Another brilliant place in Tbilisi is Winelab, a tiny place not quite on the beaten path but very walkable, where just a few people maintain the place. Again, it’s a wine store first, but a place where you can seriously hang and dry different types. I was taken care of by the best-looking female I saw in Georgia, who poured me an orange rkatsiteli one time, an orange chinuri from the central Kartli region another time, and was very patient when I wanted to take photos of each for their color.
The store is set up yes a bit like a lab, with random beakers around. They’ll pour your wine into a large balloon-like glass and you can sit there or in the rather pleasant back courtyard, in which a small kitten came up and loved on me one afternoon. It’s not a cheap store, but their selection is formidable.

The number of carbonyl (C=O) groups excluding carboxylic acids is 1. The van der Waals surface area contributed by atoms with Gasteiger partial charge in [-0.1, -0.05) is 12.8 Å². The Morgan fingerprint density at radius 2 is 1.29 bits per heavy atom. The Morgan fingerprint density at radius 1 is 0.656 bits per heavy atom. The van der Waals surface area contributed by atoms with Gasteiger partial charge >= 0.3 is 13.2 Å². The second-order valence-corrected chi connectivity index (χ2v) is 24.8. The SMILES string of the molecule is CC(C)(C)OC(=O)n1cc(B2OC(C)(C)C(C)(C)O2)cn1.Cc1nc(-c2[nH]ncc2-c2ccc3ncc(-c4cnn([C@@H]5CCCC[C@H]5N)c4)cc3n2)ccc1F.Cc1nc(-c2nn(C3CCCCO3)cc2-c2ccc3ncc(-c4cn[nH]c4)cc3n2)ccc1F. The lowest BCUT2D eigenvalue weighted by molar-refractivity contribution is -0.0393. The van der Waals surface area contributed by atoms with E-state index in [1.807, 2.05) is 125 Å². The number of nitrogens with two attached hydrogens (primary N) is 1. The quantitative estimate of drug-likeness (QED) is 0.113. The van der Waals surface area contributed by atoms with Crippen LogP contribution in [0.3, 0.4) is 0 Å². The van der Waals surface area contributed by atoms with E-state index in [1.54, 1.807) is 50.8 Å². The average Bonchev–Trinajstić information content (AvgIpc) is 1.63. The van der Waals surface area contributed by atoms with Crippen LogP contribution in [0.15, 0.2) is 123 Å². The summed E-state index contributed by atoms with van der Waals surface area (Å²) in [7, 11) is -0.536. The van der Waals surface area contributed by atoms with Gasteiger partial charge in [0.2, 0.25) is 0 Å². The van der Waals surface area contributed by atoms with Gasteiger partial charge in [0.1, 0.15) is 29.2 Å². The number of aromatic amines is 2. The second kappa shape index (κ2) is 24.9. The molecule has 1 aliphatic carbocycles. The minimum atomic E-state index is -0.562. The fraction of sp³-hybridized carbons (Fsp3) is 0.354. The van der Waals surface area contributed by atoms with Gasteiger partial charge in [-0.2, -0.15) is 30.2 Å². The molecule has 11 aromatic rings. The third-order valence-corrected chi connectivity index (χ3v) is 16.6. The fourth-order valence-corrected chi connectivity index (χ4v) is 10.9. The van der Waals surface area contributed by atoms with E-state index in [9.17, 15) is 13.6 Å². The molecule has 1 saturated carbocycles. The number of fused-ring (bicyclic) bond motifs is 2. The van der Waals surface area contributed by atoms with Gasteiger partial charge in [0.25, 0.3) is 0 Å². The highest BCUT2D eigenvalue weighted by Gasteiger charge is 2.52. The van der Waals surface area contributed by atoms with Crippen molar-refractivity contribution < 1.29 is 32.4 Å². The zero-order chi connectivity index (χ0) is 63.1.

Next, head to nearby Vino Underground, and don’t confuse it with Vinoground above. It’s in a neighborhood full of watering holes, if you’d like to do a crawl. Vino Underground is yes yes, underground, in a basement-level space. They treated me with the confusion that I often bring, because, you see, I have a gift. I can walk into places around the world specializing in one thing such as wine, ask for that one thing, and somehow sow confusion. “You want wine? Here? In a wine bar?” their reaction says.
I somehow convince this wine place to yes yes give me some wine, and get a kisi that was a bit harsh but also a chinuri that’s great. They have a snack menu but I just order cheese, a half-portion that’s massive and comes with a peach jam that’s perfect for their salty, hard cheese.